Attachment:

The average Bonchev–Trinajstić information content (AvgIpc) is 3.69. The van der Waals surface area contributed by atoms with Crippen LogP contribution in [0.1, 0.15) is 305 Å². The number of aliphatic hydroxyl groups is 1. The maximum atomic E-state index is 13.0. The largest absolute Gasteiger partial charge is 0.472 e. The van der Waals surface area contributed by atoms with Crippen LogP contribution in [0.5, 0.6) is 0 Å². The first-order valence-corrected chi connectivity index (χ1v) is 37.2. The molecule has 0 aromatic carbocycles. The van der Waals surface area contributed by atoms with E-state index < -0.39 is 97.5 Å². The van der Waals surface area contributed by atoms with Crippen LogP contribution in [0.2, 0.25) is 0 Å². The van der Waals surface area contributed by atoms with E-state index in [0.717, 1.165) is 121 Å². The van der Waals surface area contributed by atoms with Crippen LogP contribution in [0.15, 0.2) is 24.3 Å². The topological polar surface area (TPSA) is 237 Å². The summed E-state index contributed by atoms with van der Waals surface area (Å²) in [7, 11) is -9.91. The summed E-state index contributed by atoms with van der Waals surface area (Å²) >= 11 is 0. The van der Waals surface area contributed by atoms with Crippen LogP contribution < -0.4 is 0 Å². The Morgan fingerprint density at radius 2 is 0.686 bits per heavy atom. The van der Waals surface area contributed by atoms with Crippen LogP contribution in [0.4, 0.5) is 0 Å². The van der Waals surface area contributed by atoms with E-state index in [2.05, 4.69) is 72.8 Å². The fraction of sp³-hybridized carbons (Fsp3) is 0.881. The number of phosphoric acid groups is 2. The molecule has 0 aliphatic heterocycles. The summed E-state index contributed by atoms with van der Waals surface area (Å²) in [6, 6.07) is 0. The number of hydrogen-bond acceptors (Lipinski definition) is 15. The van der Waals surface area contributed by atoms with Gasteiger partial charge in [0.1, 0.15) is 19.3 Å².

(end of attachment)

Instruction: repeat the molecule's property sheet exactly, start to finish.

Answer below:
The average Bonchev–Trinajstić information content (AvgIpc) is 3.69. The van der Waals surface area contributed by atoms with Crippen LogP contribution in [0.1, 0.15) is 305 Å². The number of aliphatic hydroxyl groups is 1. The maximum atomic E-state index is 13.0. The largest absolute Gasteiger partial charge is 0.472 e. The van der Waals surface area contributed by atoms with Crippen LogP contribution in [0.5, 0.6) is 0 Å². The first-order valence-corrected chi connectivity index (χ1v) is 37.2. The molecule has 0 aromatic carbocycles. The van der Waals surface area contributed by atoms with E-state index < -0.39 is 97.5 Å². The van der Waals surface area contributed by atoms with Crippen LogP contribution in [0.2, 0.25) is 0 Å². The van der Waals surface area contributed by atoms with E-state index in [0.717, 1.165) is 121 Å². The van der Waals surface area contributed by atoms with Crippen LogP contribution in [0.15, 0.2) is 24.3 Å². The topological polar surface area (TPSA) is 237 Å². The summed E-state index contributed by atoms with van der Waals surface area (Å²) in [7, 11) is -9.91. The summed E-state index contributed by atoms with van der Waals surface area (Å²) >= 11 is 0. The van der Waals surface area contributed by atoms with Crippen LogP contribution < -0.4 is 0 Å². The Morgan fingerprint density at radius 2 is 0.686 bits per heavy atom. The van der Waals surface area contributed by atoms with Crippen LogP contribution in [0.4, 0.5) is 0 Å². The van der Waals surface area contributed by atoms with E-state index in [2.05, 4.69) is 72.8 Å². The fraction of sp³-hybridized carbons (Fsp3) is 0.881. The number of phosphoric acid groups is 2. The molecule has 0 aliphatic heterocycles. The summed E-state index contributed by atoms with van der Waals surface area (Å²) in [6, 6.07) is 0. The number of hydrogen-bond acceptors (Lipinski definition) is 15. The van der Waals surface area contributed by atoms with Gasteiger partial charge in [0.1, 0.15) is 19.3 Å².